No final decision on G20 summit being physical or virtual: Saudi finance minister

Saudi Minister of Finance Mohammed al-Jadaan wears a protective mask as he attends a virtual meeting of G20 finance ministers and central bank governors in Riyadh. (Reuters)

Saudi Minister of Finance Mohammed al-Jadaan said that no final decision has been made on whether the G20 leaders’ summit will be physical or virtual and the matter is still being considered.

The minister was speaking at a Bloomberg event on Wednesday.

The G20 summit is scheduled for November and Saudi Arabia is the host of this year’s annual gathering of representatives of the world’s largest economies.

In the run-up to the summit in 2020, Saudi Arabia hosted preparatory ministerial meetings as well as meetings for senior government officials from G20 members and for representatives of international organizations, the private sector, and civil society. Because of the prevailing coronavirus pandemic, many of the conferences were held as virtual sessions.

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The meeting early this week in Brussels of 27 leaders of the European Union was one of the first face-to-face meetings held to decide on a fund to revive economies throttled by the COVID-19 pandemic.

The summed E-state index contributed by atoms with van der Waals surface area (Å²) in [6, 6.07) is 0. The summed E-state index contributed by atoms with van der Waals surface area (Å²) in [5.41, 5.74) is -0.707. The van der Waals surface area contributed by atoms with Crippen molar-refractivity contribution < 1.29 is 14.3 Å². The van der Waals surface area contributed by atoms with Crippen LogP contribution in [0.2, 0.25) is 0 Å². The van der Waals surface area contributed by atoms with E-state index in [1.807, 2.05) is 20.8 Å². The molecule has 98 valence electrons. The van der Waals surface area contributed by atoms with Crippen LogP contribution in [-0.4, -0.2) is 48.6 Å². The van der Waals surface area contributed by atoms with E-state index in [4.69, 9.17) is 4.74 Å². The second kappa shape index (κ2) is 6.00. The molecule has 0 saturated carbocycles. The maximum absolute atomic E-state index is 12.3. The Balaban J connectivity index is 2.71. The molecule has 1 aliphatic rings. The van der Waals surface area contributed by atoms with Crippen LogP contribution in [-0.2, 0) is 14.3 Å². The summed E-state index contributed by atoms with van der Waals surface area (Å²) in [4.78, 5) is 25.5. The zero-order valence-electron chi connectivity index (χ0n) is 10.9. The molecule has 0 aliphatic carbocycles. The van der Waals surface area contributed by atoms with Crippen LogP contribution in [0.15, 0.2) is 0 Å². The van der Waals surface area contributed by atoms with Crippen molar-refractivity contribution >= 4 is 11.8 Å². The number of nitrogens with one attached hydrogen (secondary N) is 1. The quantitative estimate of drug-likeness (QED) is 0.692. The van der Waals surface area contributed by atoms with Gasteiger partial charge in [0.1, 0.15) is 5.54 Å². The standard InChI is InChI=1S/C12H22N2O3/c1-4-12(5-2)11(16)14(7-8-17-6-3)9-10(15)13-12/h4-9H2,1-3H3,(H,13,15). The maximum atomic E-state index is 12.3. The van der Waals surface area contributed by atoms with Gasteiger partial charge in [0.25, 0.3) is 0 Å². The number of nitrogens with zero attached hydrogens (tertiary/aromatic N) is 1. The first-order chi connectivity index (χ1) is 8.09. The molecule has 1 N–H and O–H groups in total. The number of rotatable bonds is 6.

The Group of Seven summit to be held in late June in the US was postponed by President Donald Trump in late May because he wanted expand the list of countries invited to include Australia, Russia, South Korea and India.

The G7 is made up of the United States, Italy, Japan, Canada, France, Germany, Britain as well as the European Union.

The Group of Twenty

The Group of Twenty (G20) is an international annual meeting of leaders from the countries with the largest economies, where 19 countries and the European Union are represented.

The G20 was formed in 1999 to find a solution to the Asian financial crisis, and ever since then, the meeting does not have permanent headquarters or personnel, and its presidency rotates on a yearly basis.

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The G20 includes 19 countries, in addition to the European Union. These are South Africa, the United States, Saudi Arabia, South Korea, Germany, India, Indonesia, Italy, Turkey, Argentina, Australia, Brazil, Canada, China, France, Japan, Mexico, Russia, and the UK. However, other countries can be invited as guests.

The members represent more than 65 percent of the world’s population, almost 80 percent of the gross world product, and 75 percent of global trade. The world leaders get together to discuss the most important financial and economic issues of the day.

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Last Update: Wednesday, 22 July 2020 KSA 21:31 - GMT 18:31
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